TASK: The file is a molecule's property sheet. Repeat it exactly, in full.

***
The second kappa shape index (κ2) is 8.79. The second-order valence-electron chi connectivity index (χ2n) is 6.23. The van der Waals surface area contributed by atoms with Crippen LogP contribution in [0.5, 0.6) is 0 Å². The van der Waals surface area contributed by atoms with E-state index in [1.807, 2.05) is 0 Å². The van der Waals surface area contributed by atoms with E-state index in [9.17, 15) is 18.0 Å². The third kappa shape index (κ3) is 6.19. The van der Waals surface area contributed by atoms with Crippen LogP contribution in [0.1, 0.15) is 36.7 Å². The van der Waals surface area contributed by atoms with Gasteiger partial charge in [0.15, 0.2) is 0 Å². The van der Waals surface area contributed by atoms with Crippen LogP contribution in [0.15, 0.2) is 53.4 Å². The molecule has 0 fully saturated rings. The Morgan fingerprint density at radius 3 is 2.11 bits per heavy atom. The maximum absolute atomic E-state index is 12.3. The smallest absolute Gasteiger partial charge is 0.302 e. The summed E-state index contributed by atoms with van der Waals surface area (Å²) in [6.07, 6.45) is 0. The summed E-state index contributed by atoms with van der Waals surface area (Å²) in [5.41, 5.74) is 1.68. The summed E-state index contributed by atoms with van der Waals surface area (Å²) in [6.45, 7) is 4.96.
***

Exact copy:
The second kappa shape index (κ2) is 8.79. The second-order valence-electron chi connectivity index (χ2n) is 6.23. The van der Waals surface area contributed by atoms with Crippen LogP contribution in [0.5, 0.6) is 0 Å². The van der Waals surface area contributed by atoms with E-state index in [1.807, 2.05) is 0 Å². The van der Waals surface area contributed by atoms with E-state index in [9.17, 15) is 18.0 Å². The third kappa shape index (κ3) is 6.19. The van der Waals surface area contributed by atoms with Crippen LogP contribution in [0.1, 0.15) is 36.7 Å². The van der Waals surface area contributed by atoms with Gasteiger partial charge in [0.15, 0.2) is 0 Å². The van der Waals surface area contributed by atoms with Crippen LogP contribution in [0.15, 0.2) is 53.4 Å². The molecule has 0 fully saturated rings. The Morgan fingerprint density at radius 3 is 2.11 bits per heavy atom. The maximum absolute atomic E-state index is 12.3. The smallest absolute Gasteiger partial charge is 0.302 e. The summed E-state index contributed by atoms with van der Waals surface area (Å²) in [6.07, 6.45) is 0. The summed E-state index contributed by atoms with van der Waals surface area (Å²) in [5.41, 5.74) is 1.68. The summed E-state index contributed by atoms with van der Waals surface area (Å²) in [6.45, 7) is 4.96.